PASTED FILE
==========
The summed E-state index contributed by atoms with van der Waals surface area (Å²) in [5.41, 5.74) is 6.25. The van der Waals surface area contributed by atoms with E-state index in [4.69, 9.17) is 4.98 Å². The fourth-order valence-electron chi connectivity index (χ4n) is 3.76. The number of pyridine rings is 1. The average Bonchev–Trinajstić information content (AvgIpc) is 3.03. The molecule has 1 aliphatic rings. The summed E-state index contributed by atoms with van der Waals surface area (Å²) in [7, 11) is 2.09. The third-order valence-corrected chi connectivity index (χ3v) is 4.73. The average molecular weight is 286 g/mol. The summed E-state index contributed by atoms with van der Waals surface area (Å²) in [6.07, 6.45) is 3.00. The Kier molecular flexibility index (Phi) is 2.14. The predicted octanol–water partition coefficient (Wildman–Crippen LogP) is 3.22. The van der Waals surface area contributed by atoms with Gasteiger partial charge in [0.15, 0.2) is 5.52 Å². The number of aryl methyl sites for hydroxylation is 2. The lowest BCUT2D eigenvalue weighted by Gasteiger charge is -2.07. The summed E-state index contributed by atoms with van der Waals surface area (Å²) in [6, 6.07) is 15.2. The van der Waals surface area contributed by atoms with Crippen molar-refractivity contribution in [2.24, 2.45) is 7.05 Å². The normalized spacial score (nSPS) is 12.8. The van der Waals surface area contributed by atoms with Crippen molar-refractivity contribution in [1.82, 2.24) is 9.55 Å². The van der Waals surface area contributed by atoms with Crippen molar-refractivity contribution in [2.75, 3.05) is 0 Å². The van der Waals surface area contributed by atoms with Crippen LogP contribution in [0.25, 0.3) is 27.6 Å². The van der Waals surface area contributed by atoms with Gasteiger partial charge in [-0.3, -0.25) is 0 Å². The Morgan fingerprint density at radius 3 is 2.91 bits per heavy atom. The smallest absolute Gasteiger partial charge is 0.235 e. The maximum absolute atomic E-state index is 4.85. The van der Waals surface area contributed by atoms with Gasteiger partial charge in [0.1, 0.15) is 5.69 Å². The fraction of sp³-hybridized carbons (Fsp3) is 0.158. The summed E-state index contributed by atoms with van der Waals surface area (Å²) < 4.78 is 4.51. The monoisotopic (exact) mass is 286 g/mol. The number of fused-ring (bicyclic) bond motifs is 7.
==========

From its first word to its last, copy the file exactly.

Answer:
The summed E-state index contributed by atoms with van der Waals surface area (Å²) in [5.41, 5.74) is 6.25. The van der Waals surface area contributed by atoms with E-state index in [4.69, 9.17) is 4.98 Å². The fourth-order valence-electron chi connectivity index (χ4n) is 3.76. The number of pyridine rings is 1. The average Bonchev–Trinajstić information content (AvgIpc) is 3.03. The molecule has 1 aliphatic rings. The summed E-state index contributed by atoms with van der Waals surface area (Å²) in [7, 11) is 2.09. The third-order valence-corrected chi connectivity index (χ3v) is 4.73. The average molecular weight is 286 g/mol. The summed E-state index contributed by atoms with van der Waals surface area (Å²) in [6.07, 6.45) is 3.00. The Kier molecular flexibility index (Phi) is 2.14. The predicted octanol–water partition coefficient (Wildman–Crippen LogP) is 3.22. The van der Waals surface area contributed by atoms with Gasteiger partial charge in [0.15, 0.2) is 5.52 Å². The number of aryl methyl sites for hydroxylation is 2. The lowest BCUT2D eigenvalue weighted by Gasteiger charge is -2.07. The summed E-state index contributed by atoms with van der Waals surface area (Å²) in [6, 6.07) is 15.2. The van der Waals surface area contributed by atoms with Crippen molar-refractivity contribution in [2.24, 2.45) is 7.05 Å². The normalized spacial score (nSPS) is 12.8. The van der Waals surface area contributed by atoms with Crippen molar-refractivity contribution in [1.82, 2.24) is 9.55 Å². The van der Waals surface area contributed by atoms with Crippen molar-refractivity contribution in [2.75, 3.05) is 0 Å². The van der Waals surface area contributed by atoms with Crippen LogP contribution in [0.25, 0.3) is 27.6 Å². The van der Waals surface area contributed by atoms with Gasteiger partial charge in [-0.3, -0.25) is 0 Å². The Morgan fingerprint density at radius 3 is 2.91 bits per heavy atom. The smallest absolute Gasteiger partial charge is 0.235 e. The maximum absolute atomic E-state index is 4.85. The van der Waals surface area contributed by atoms with Gasteiger partial charge in [0.1, 0.15) is 5.69 Å². The fraction of sp³-hybridized carbons (Fsp3) is 0.158. The summed E-state index contributed by atoms with van der Waals surface area (Å²) < 4.78 is 4.51. The monoisotopic (exact) mass is 286 g/mol. The number of fused-ring (bicyclic) bond motifs is 7.